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The word Father itself, as Jesus used of God, does not at all suggest what we mean by father today. It does not suggest the origination of life. The Greek word so translated, the Latin word which was derived from the Greek, and our word derived from the Latin suggest, not the fountain of life, not the origin of life, but a nourisher, one who cares for. The Aramaic word Abba, appearing in our New Testament, is used in our literal and immediate sense, but its root idea is figurative and remote.
The Father, then, is One Who nourishes, One Who cares for; One Who makes His sun to shine upon the evil as well as upon the good; One Whose relationship to those of whom He is Father, is the relationship of providence, of love and care, of thought, blessing and guidance. Jesus perpetually spoke of God as Father, essentially as His own Father, peculiarly as the Father of His disciples, inclusively as the Father of all men.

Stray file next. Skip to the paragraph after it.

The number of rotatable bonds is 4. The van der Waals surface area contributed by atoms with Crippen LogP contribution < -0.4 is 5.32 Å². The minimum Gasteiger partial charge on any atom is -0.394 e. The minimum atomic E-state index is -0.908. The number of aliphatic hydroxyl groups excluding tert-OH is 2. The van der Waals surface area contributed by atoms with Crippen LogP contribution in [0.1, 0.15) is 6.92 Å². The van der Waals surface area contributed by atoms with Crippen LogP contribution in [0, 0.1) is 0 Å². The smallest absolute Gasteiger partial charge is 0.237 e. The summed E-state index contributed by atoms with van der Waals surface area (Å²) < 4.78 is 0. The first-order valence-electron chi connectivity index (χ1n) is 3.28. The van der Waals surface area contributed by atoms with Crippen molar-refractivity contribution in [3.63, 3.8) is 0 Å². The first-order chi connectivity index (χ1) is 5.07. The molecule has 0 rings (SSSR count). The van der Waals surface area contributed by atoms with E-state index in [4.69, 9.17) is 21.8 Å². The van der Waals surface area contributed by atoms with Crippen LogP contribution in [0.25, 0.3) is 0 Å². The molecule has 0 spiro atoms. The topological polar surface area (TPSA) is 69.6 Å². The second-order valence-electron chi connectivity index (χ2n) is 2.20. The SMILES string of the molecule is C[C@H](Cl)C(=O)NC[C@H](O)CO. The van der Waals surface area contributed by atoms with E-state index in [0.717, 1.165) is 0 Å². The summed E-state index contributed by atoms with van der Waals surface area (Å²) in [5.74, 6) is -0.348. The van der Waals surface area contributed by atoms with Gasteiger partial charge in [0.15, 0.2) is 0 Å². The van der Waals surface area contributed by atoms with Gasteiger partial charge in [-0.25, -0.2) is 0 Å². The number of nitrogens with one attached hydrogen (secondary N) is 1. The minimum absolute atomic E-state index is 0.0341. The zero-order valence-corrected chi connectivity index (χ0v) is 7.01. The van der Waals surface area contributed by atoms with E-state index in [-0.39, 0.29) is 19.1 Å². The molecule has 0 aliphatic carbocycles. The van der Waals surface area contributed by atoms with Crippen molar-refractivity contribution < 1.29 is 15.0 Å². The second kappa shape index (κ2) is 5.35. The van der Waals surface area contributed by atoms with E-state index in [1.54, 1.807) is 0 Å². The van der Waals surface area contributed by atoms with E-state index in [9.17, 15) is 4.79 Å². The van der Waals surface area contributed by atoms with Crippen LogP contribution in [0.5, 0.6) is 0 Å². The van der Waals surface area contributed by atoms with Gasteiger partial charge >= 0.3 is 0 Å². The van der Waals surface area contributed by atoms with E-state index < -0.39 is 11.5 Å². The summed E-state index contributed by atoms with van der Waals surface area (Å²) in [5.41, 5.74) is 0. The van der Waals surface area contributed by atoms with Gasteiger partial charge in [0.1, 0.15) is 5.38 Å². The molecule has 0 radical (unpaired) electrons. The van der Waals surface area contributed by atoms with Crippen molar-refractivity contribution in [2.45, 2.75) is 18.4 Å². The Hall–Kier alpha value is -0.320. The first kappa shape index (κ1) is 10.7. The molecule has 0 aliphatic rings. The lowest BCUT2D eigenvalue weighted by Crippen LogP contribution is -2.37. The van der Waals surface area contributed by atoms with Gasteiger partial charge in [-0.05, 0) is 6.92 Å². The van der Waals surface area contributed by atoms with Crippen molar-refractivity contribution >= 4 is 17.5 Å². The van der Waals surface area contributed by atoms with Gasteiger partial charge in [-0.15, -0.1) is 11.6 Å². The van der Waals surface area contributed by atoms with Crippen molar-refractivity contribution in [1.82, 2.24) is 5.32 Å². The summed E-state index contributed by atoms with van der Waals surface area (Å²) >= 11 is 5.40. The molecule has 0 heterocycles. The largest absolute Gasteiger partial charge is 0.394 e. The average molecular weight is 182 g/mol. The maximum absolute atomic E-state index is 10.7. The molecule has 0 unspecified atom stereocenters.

Thus, Father is a word that suggests a relationship between that God Who cannot be defined and all the creatures of His hand. We are not now discussing the question of the Fatherhood of God, in the special New Testament sense as resulting from the regeneration of the individual. We are simply taking the word in the sense in which Jesus made use of it, as a revelation of God in His attitude towards, and relationship with, men.
Adapted from The Teaching of Christ, God, by G. Campbell Morgan.